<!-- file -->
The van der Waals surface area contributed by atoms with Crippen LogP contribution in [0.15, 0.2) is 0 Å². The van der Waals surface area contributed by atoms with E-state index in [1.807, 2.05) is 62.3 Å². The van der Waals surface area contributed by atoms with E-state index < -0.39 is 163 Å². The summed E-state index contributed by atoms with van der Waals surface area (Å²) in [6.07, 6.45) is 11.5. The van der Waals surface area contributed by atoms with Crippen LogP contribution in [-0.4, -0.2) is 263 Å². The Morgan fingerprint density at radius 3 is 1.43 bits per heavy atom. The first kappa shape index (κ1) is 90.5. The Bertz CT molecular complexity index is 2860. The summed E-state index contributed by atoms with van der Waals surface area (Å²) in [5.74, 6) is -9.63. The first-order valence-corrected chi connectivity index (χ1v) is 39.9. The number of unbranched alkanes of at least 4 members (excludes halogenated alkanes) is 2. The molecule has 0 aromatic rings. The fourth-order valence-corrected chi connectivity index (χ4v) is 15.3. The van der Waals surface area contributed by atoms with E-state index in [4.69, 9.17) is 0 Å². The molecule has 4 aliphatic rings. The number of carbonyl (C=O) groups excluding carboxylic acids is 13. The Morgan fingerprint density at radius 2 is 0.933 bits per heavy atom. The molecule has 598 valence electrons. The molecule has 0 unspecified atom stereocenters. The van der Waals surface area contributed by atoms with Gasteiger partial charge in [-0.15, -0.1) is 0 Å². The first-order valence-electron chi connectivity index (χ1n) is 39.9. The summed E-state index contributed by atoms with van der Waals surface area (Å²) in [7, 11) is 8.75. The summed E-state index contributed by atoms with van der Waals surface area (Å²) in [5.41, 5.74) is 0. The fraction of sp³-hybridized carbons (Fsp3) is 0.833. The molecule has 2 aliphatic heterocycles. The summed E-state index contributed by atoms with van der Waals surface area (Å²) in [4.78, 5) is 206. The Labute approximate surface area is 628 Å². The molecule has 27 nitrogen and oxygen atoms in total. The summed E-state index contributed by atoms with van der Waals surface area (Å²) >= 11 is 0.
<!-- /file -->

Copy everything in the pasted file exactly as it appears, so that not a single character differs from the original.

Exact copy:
The van der Waals surface area contributed by atoms with Crippen LogP contribution in [0.15, 0.2) is 0 Å². The van der Waals surface area contributed by atoms with E-state index in [1.807, 2.05) is 62.3 Å². The van der Waals surface area contributed by atoms with E-state index < -0.39 is 163 Å². The summed E-state index contributed by atoms with van der Waals surface area (Å²) in [6.07, 6.45) is 11.5. The van der Waals surface area contributed by atoms with Crippen LogP contribution in [-0.4, -0.2) is 263 Å². The Morgan fingerprint density at radius 3 is 1.43 bits per heavy atom. The first kappa shape index (κ1) is 90.5. The Bertz CT molecular complexity index is 2860. The summed E-state index contributed by atoms with van der Waals surface area (Å²) in [5.74, 6) is -9.63. The first-order valence-corrected chi connectivity index (χ1v) is 39.9. The number of unbranched alkanes of at least 4 members (excludes halogenated alkanes) is 2. The molecule has 0 aromatic rings. The fourth-order valence-corrected chi connectivity index (χ4v) is 15.3. The van der Waals surface area contributed by atoms with E-state index in [4.69, 9.17) is 0 Å². The molecule has 4 aliphatic rings. The number of carbonyl (C=O) groups excluding carboxylic acids is 13. The Morgan fingerprint density at radius 2 is 0.933 bits per heavy atom. The molecule has 598 valence electrons. The molecule has 0 unspecified atom stereocenters. The van der Waals surface area contributed by atoms with Gasteiger partial charge in [-0.15, -0.1) is 0 Å². The first-order valence-electron chi connectivity index (χ1n) is 39.9. The summed E-state index contributed by atoms with van der Waals surface area (Å²) in [7, 11) is 8.75. The summed E-state index contributed by atoms with van der Waals surface area (Å²) in [5.41, 5.74) is 0. The fraction of sp³-hybridized carbons (Fsp3) is 0.833. The molecule has 2 aliphatic heterocycles. The summed E-state index contributed by atoms with van der Waals surface area (Å²) in [4.78, 5) is 206. The Labute approximate surface area is 628 Å². The molecule has 27 nitrogen and oxygen atoms in total. The summed E-state index contributed by atoms with van der Waals surface area (Å²) >= 11 is 0.